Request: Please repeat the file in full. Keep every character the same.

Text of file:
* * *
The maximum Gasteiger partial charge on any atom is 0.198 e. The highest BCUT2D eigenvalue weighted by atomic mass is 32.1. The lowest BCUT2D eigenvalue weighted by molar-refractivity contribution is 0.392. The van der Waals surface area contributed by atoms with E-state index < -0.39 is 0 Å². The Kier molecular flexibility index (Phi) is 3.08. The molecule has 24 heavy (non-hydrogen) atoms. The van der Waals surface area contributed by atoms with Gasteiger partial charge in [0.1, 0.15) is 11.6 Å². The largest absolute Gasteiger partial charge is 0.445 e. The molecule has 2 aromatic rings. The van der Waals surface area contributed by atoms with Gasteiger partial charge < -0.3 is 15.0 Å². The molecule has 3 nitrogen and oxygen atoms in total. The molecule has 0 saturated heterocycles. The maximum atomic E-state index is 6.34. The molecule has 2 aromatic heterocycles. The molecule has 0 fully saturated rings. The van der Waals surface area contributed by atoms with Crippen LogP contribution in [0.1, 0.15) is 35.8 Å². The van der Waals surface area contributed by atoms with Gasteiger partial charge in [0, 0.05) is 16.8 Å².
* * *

The maximum Gasteiger partial charge on any atom is 0.198 e. The highest BCUT2D eigenvalue weighted by atomic mass is 32.1. The lowest BCUT2D eigenvalue weighted by molar-refractivity contribution is 0.392. The van der Waals surface area contributed by atoms with E-state index < -0.39 is 0 Å². The Kier molecular flexibility index (Phi) is 3.08. The molecule has 24 heavy (non-hydrogen) atoms. The van der Waals surface area contributed by atoms with Gasteiger partial charge in [0.1, 0.15) is 11.6 Å². The largest absolute Gasteiger partial charge is 0.445 e. The molecule has 2 aromatic rings. The van der Waals surface area contributed by atoms with Gasteiger partial charge < -0.3 is 15.0 Å². The molecule has 3 nitrogen and oxygen atoms in total. The molecule has 0 saturated heterocycles. The maximum atomic E-state index is 6.34. The molecule has 2 aromatic heterocycles. The molecule has 0 fully saturated rings. The van der Waals surface area contributed by atoms with Crippen LogP contribution in [0.1, 0.15) is 35.8 Å². The van der Waals surface area contributed by atoms with Gasteiger partial charge in [0, 0.05) is 16.8 Å².